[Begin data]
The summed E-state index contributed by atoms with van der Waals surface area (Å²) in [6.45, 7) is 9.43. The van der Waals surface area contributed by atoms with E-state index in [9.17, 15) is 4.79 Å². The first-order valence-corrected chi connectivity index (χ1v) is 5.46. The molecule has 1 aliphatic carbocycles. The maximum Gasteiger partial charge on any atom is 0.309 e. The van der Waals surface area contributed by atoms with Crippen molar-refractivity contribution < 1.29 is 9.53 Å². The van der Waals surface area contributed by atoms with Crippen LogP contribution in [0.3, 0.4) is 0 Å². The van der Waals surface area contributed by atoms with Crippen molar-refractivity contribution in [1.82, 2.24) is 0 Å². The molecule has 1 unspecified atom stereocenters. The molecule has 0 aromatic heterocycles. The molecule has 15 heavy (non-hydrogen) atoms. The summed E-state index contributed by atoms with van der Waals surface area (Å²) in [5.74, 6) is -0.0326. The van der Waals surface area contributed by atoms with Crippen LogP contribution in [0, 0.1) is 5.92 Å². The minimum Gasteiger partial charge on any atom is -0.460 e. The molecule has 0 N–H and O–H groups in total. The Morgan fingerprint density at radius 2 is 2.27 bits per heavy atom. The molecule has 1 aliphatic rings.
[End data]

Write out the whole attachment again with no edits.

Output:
The summed E-state index contributed by atoms with van der Waals surface area (Å²) in [6.45, 7) is 9.43. The van der Waals surface area contributed by atoms with E-state index in [9.17, 15) is 4.79 Å². The first-order valence-corrected chi connectivity index (χ1v) is 5.46. The molecule has 1 aliphatic carbocycles. The maximum Gasteiger partial charge on any atom is 0.309 e. The van der Waals surface area contributed by atoms with Crippen molar-refractivity contribution < 1.29 is 9.53 Å². The van der Waals surface area contributed by atoms with Crippen LogP contribution in [0.3, 0.4) is 0 Å². The van der Waals surface area contributed by atoms with Crippen molar-refractivity contribution in [1.82, 2.24) is 0 Å². The molecule has 1 unspecified atom stereocenters. The molecule has 0 aromatic heterocycles. The molecule has 15 heavy (non-hydrogen) atoms. The summed E-state index contributed by atoms with van der Waals surface area (Å²) in [5.74, 6) is -0.0326. The van der Waals surface area contributed by atoms with Crippen LogP contribution in [0, 0.1) is 5.92 Å². The minimum Gasteiger partial charge on any atom is -0.460 e. The molecule has 0 N–H and O–H groups in total. The Morgan fingerprint density at radius 2 is 2.27 bits per heavy atom. The molecule has 1 aliphatic rings.